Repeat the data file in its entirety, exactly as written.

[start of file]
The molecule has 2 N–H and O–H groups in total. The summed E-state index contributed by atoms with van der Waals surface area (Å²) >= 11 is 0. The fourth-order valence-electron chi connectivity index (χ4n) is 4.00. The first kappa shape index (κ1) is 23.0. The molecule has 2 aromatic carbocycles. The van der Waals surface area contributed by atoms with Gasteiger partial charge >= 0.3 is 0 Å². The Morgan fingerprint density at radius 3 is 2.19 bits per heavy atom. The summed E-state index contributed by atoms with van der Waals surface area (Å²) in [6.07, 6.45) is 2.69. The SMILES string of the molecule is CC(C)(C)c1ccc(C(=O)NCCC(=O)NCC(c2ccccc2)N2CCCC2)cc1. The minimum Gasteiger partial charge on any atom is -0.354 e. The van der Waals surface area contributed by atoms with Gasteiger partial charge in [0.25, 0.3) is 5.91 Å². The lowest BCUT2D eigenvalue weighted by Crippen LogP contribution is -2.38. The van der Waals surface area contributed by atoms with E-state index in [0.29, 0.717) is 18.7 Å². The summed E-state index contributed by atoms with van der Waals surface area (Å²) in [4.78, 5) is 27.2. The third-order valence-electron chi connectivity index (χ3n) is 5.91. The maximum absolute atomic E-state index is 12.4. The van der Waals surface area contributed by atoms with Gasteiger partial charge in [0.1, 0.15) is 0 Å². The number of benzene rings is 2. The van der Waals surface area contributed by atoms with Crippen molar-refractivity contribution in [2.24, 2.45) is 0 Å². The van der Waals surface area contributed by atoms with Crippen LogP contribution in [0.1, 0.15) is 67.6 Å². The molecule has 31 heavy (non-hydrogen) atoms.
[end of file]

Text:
The molecule has 2 N–H and O–H groups in total. The summed E-state index contributed by atoms with van der Waals surface area (Å²) >= 11 is 0. The fourth-order valence-electron chi connectivity index (χ4n) is 4.00. The first kappa shape index (κ1) is 23.0. The molecule has 2 aromatic carbocycles. The van der Waals surface area contributed by atoms with Gasteiger partial charge >= 0.3 is 0 Å². The Morgan fingerprint density at radius 3 is 2.19 bits per heavy atom. The summed E-state index contributed by atoms with van der Waals surface area (Å²) in [6.07, 6.45) is 2.69. The SMILES string of the molecule is CC(C)(C)c1ccc(C(=O)NCCC(=O)NCC(c2ccccc2)N2CCCC2)cc1. The minimum Gasteiger partial charge on any atom is -0.354 e. The van der Waals surface area contributed by atoms with Gasteiger partial charge in [0.25, 0.3) is 5.91 Å². The lowest BCUT2D eigenvalue weighted by Crippen LogP contribution is -2.38. The van der Waals surface area contributed by atoms with E-state index in [0.29, 0.717) is 18.7 Å². The summed E-state index contributed by atoms with van der Waals surface area (Å²) in [4.78, 5) is 27.2. The third-order valence-electron chi connectivity index (χ3n) is 5.91. The maximum absolute atomic E-state index is 12.4. The van der Waals surface area contributed by atoms with Gasteiger partial charge in [0.1, 0.15) is 0 Å². The number of benzene rings is 2. The van der Waals surface area contributed by atoms with Crippen molar-refractivity contribution in [2.24, 2.45) is 0 Å². The van der Waals surface area contributed by atoms with Crippen LogP contribution in [0.1, 0.15) is 67.6 Å². The molecule has 31 heavy (non-hydrogen) atoms.